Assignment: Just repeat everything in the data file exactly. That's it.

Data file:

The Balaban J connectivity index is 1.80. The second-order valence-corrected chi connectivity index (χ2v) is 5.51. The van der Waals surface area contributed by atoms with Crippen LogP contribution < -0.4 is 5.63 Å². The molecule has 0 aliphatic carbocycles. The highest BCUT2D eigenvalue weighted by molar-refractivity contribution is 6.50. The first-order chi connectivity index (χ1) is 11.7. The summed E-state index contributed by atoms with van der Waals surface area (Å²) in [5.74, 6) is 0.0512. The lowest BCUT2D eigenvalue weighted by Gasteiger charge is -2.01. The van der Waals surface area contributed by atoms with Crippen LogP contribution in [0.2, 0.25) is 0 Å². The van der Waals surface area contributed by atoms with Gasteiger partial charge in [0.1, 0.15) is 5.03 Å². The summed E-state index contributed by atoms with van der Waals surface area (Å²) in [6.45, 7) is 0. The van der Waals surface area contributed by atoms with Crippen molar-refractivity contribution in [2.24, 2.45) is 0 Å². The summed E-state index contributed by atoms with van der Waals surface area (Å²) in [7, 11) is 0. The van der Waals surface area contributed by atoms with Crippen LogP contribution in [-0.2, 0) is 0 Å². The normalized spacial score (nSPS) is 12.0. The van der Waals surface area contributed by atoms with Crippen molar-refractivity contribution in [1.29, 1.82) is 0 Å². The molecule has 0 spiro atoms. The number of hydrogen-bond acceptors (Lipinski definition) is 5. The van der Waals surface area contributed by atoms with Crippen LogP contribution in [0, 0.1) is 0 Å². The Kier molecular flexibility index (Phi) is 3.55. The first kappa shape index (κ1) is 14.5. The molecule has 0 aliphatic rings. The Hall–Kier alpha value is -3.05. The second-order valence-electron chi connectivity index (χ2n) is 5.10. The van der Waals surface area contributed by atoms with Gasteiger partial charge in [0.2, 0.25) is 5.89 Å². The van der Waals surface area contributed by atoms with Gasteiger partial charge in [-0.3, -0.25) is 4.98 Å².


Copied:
The Balaban J connectivity index is 1.80. The second-order valence-corrected chi connectivity index (χ2v) is 5.51. The van der Waals surface area contributed by atoms with Crippen LogP contribution < -0.4 is 5.63 Å². The molecule has 0 aliphatic carbocycles. The highest BCUT2D eigenvalue weighted by molar-refractivity contribution is 6.50. The first-order chi connectivity index (χ1) is 11.7. The summed E-state index contributed by atoms with van der Waals surface area (Å²) in [5.74, 6) is 0.0512. The lowest BCUT2D eigenvalue weighted by Gasteiger charge is -2.01. The van der Waals surface area contributed by atoms with Crippen LogP contribution in [0.2, 0.25) is 0 Å². The van der Waals surface area contributed by atoms with Gasteiger partial charge in [0.1, 0.15) is 5.03 Å². The summed E-state index contributed by atoms with van der Waals surface area (Å²) in [6.45, 7) is 0. The van der Waals surface area contributed by atoms with Crippen molar-refractivity contribution in [2.24, 2.45) is 0 Å². The summed E-state index contributed by atoms with van der Waals surface area (Å²) in [7, 11) is 0. The van der Waals surface area contributed by atoms with Crippen LogP contribution in [-0.2, 0) is 0 Å². The normalized spacial score (nSPS) is 12.0. The van der Waals surface area contributed by atoms with Crippen molar-refractivity contribution in [1.29, 1.82) is 0 Å². The molecule has 0 spiro atoms. The number of hydrogen-bond acceptors (Lipinski definition) is 5. The van der Waals surface area contributed by atoms with Crippen LogP contribution in [0, 0.1) is 0 Å². The Kier molecular flexibility index (Phi) is 3.55. The first kappa shape index (κ1) is 14.5. The molecule has 0 aliphatic rings. The Hall–Kier alpha value is -3.05. The second-order valence-electron chi connectivity index (χ2n) is 5.10. The van der Waals surface area contributed by atoms with Gasteiger partial charge in [0.2, 0.25) is 5.89 Å². The van der Waals surface area contributed by atoms with Gasteiger partial charge in [-0.3, -0.25) is 4.98 Å².